Ultimate is often compared to its prequels, and while players of Melee and Brawl consider the differences between the two to be night and day, one thing they have in common is how often veterans of both will praise the “advanced techniques” of each game. In Melee, these are mainly in the form of universal gameplay quirks like wavedashing, dash dancing, and wavelanding, which help make the gameplay fast, frenetic, and smooth. In Brawl, it’s the character-specific advanced techniques that players love. Lucas is considered to be competitively compromised because Marth can kill him from 0% off of a single chain grab due to a strange exploit. Having a weakness this severe should theoretically scare off everyone from using him, but Lucas has extremely loyal players because the character is jam-packed with unique things only he can do, like “Zap Jump.”
That still doesn’t make Lucas a top-tier. At best, he’s considered a mid-tier. In principle, this shouldn’t be all that far from Mewtwo’s situation in Ultimate, but there’s one major difference: it gives something more concrete for players to feel like they’re taking the character so far beyond the perceptions of a Day 1 Lucas that it almost feels like a different character. In a similar vein, Luigi in Melee is not considered a top-tier, but any Luigi player will tell you that one of the reasons they use him is because he has the longest wavedash in the game. He goes from having some of the worst mobility in the game to some of the best, and it fundamentally changes how the character functions.
Mewtwo can do a lot of interesting advanced things, like abruptly change directions in the middle of charging Shadow Ball (“wavebouncing”), or cancel Shadow Ball upon landing and immediately transition into other actions, but they’re still basically the same character, with the same essential stats, strengths, and weaknesses as a Day 1 Mewtwo. The advanced techniques in Ultimate, whether they’re character-specific or universal, still stay within the boundaries of the game’s perceivable possibilities. The amount of reward I get for mastering Mewtwo’s wavebounce would be maybe a 5-10% improvement to the character overall. A Luigi wavedash, in turn, is like a 50-75% boost. It’s not even close.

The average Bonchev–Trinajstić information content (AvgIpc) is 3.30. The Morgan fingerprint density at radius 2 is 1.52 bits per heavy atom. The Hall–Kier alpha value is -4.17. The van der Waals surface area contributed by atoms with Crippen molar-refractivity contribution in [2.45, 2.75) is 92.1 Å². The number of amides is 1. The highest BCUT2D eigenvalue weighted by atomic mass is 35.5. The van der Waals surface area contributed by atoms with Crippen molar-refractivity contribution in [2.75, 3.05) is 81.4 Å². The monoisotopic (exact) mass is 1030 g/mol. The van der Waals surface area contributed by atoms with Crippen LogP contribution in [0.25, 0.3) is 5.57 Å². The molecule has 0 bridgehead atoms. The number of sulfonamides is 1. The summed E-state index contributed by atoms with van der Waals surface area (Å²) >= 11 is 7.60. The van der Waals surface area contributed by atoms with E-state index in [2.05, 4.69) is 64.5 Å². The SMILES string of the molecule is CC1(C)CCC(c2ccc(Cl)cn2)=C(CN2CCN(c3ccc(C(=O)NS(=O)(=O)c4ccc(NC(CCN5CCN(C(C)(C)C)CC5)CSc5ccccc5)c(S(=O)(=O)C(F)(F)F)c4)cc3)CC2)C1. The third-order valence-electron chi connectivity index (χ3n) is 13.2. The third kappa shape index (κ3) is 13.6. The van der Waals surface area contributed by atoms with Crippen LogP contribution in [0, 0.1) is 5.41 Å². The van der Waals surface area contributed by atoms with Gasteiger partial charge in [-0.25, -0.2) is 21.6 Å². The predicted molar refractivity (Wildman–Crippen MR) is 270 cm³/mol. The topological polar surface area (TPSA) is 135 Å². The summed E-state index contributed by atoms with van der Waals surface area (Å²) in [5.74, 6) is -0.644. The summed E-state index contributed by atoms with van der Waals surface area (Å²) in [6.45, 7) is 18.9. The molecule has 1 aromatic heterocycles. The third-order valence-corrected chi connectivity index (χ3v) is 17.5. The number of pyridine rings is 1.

Ultimate is successful at capturing a huge variety of players, and what we’ve seen are mainly specific types of players who aren’t being catered to. I think what frustrates those players of Ultimate who wish they could do more is that, in contrast to Melee with its game-altering discoveries or Brawl with its character-specific techniques, playing Ultimate is at its core about working within limitations that have very clear strengths and weaknesses. Incineroar cannot magically improve his poor ground speed the way a Melee Luigi can. You can do any move out of an initial dash, but moving in that fashion leaves you vulnerable, and the only way to mitigate it is to choose not to dash. You can have a character with millions of little intricacies and lots of undiscovered potential, but it’s likely not going to instantly turn any matchups around. Players are working within the intended system as opposed to circumventing it, and Smash as a franchise is full of veteran players who came from games that allowed them to be transformative on some level, or at least rewarded them mightily should they put effort into improving. Ultimate in competitive play is still a contest of skill, cleverness, and physical dexterity, but perhaps more satisfying for those who don’t mind moving feet instead of miles.